Influence of STRO-1 selection on osteogenic potential of human tooth germ derived mesenchymal stem cells

Ercal, Pinar
Pekozer, Gorke G.
Gumru, Osman Z.
Ramazanoglu, Mustafa
Mesenchymal stem cells derived from the human tooth germ (hTGSCs) are a heterogeneous cell population that can differentiate into osteogenic, neurogenic, and adipogenic lineages. The aim of this study was to compare the osteogenic differentiation capacity of STRO-1 positive (STRO-1 +) hTGSCs and unsorted heterogeneous hTGSCs and to establish if STRO-1 + cells are more committed to osteogenic differentiation. HTGSCs were isolated from impacted third molar tooth germ tissues of adolescents, and a subpopulation of STRO-1 + hTGSCs was obtained by fluorescence-activated cell sorting. STRO-1 +, STRO-1 negative (STRO-1), and unsorted cells were cultured in osteogenic and standard culture media to compare their capacity to differentiate towards osteoblastic lineage. Cells were tested for proliferation rates, alkaline phosphatase activity, and amounts of accumulated calcium. Gene expression levels of the RUNX2, osteocalcin, and osteonectin genes were analyzed with real time PCR. Mineralization and osteogenic protein expression were examined by using von Kossa staining and confocal microscopy. Our results indicated that osteogenically induced cell populations showed greater mineralization capacity than non-induced cells. However, expression levels of early and late osteogenic markers were not significantly different between STRO-1 + and unsorted cells. In conclusion, the selection by STRO-1 expression does not yield cells with osteogenic capacity higher than that of the heterogeneous hTGSC population. Cell sorting using osteogenic markers other than STRO-1 might be beneficial in obtaining a more sensitive osteogenic sub-population from unsorted heterogenous hTGSCs.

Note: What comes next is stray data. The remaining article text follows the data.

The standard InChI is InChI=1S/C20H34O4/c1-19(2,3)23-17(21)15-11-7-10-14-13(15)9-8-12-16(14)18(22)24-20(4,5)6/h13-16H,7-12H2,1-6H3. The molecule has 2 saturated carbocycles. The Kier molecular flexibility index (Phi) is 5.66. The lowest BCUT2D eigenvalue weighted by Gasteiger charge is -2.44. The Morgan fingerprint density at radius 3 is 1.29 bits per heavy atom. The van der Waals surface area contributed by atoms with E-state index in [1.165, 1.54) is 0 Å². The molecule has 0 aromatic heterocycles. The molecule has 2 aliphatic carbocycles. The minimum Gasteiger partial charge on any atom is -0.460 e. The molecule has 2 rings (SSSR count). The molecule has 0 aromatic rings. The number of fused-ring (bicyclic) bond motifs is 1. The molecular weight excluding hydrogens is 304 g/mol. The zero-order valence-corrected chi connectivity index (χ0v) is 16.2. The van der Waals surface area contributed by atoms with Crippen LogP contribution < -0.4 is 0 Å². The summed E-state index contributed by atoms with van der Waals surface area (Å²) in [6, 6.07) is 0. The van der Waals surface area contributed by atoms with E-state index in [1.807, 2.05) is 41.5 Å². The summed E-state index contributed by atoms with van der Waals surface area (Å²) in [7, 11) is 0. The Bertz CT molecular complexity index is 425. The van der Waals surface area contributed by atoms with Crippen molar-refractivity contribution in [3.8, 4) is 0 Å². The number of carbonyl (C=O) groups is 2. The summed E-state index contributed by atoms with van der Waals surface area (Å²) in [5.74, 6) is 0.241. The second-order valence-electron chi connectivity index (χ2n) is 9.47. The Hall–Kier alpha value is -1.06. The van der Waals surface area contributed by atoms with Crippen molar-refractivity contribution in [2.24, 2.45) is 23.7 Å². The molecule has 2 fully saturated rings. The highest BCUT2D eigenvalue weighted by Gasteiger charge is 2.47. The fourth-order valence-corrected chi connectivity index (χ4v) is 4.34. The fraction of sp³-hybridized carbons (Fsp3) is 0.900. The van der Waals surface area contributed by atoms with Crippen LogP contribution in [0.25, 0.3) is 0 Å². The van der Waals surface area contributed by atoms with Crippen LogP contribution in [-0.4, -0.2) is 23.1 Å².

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Citation Formats
P. Ercal, G. G. Pekozer, O. Z. Gumru, G. KÖSE, and M. Ramazanoglu, “Influence of STRO-1 selection on osteogenic potential of human tooth germ derived mesenchymal stem cells,” ARCHIVES OF ORAL BIOLOGY, pp. 293–301, 2017, Accessed: 00, 2020. [Online]. Available: